‘ParaNorman’: Looks aren’t everything | 2 stars
The stop-motion animation is thrilling, but nothing else is.
08/16/2012 1:00 PM
05/16/2014 7:23 PM
Norman Babcock is happiest when walking to his middle school, where he catches up on small talk with his eccentric neighbors.
Yet they’re all dead. Ghosts. A collection of restless spirits, some having perished centuries ago.
Unfortunately, the living people in his small Massachusetts town don’t care much for Norman (voiced by Kodi Smit-McPhee of “The Road”). They either ignore or bully him, referring to the spiky haired kid as AbNorman.
“Everyone in the real world thinks I’m a freak,” he says.
“ParaNorman” embraces the “misunderstood loner solves a mystery” formula and gives it an added “I see dead people” nudge. The stop-motion animation by Oregon’s Laika production studio (“Coraline”) is terrific, full of style and energy. The story, however, is lifeless. It’s rare to find a movie brimming with this much talent that finds a way to so consistently kill its own narrative momentum.
Aside from the spectral hook, the setup for “ParaNorman” is all Disney XD sitcom formula: the quirky hero who is really the voice of reason. The crabby older sister (Anna Kendrick). Their sweet mom (Leslie Mann) and overbearing dad (Jeff Garlin). His chubby best friend (Tucker Albrizzi). The trashy school bully (Christopher Mintz-Plasse).
They live in a town where the tourist industry revolves around the Blithe Hollow Witch, whom the community hanged in 1712. Norman’s nutjob uncle (John Goodman) emerges to explain, “The witch’s curse is real, and you’re the one who’s got to stop it.”
Soon, zombies are crawling out of graves, and Norman musters his ragtag family and friends to battle them. At least thatseems
to be where the plot is headed — and it’s what the promotional materials would have audiences believe. Sounds like a pretty cool movie. But it sure isn’t this movie.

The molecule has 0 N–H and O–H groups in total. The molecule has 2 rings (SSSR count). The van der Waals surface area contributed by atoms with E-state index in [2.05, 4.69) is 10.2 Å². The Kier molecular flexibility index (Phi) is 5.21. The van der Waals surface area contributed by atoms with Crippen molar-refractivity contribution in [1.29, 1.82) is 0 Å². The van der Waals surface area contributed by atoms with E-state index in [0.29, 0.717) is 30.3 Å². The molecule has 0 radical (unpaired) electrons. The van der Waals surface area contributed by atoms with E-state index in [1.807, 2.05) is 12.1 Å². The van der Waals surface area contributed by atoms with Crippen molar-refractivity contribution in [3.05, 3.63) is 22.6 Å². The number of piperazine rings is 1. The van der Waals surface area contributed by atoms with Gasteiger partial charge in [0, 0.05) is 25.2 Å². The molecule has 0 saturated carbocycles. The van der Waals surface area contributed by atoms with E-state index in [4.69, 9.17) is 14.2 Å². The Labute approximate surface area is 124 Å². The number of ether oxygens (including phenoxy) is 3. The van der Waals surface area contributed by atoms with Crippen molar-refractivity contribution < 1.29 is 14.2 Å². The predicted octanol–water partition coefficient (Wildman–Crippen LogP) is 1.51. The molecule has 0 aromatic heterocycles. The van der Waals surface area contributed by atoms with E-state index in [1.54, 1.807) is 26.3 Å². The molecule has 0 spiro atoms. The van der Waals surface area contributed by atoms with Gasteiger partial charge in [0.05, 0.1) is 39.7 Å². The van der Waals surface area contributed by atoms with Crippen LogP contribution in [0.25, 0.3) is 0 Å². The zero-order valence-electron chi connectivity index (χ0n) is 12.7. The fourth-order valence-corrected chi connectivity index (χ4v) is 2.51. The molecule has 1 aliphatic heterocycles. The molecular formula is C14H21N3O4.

“ParaNorman” starts aping Arthur Miller instead of George Romero, leading to an awkward collision of kiddie horror and preachy moral discourse. This is a bait-and-switch move hoping to capitalize on the zombie zeitgeist but delivering none of its accompanying thrills.
There’s no disguising that writer/director Chris Butler (who co-directed with Sam Fell of “Flushed Away”) has a background in visuals. He’s earned storyboard credits in “Coraline” and “Corpse Bride,” which are kissing cousins of “ParaNorman.”
Butler’s writing is just fine when it concentrates on sight gags and throwaway moments — such as a townie who faces the dilemma of waiting for his snack to slowly drop from a spiral vending machine or get overrun by the undead. But Butler has no sense of overall pacing and structure.
This is the rare movie in which the climax centers on the villain striving to ignore advice from the hero. It’s the cinematic equivalent of warning a grade schooler to not run with scissors, and he responds by putting fingers in both ears and humming loudly. Exciting stuff.
Late in the tale, Norman’s blond cheerleader sister, Courtney, finally sides with him to help the townspeople save themselves. Courtney considers herself up to the task, saying, “I’ve cheered the uncheerable.” In that sense, “ParaNorman” sure gives her something to cheer about.3-D or not 3-D?
The 3-D process generally works better in animated films, even stop-motion ones such as “ParaNorman.” It enhances this film’s visual depth, which is already ripe with detail. Pointy tree limbs poking out of the screen are the most obvious uses. But is it worth the added bump to the ticket price? Not really.What others are saying
• Michael Rechtshaffen, the Hollywood Reporter:
“With its technically assured stop-motion animation and promising setup, the film had the makings of something more substantial, but it ultimately comes up short on story and character development.”
•Bill Gibron, PopMatters.com:
“This is a heartfelt homage to horror movies past and present, a giddy combination of ‘Goosebumps’ and the ‘Groovie Goolies.’ ”
• Eric Kohn, IndieWire: “The movie is truly progressive down to a handful of minor details. And yet everything that makes it succeed also draws attention to the derivative and often sloppy qualities of the script that hold it back.”
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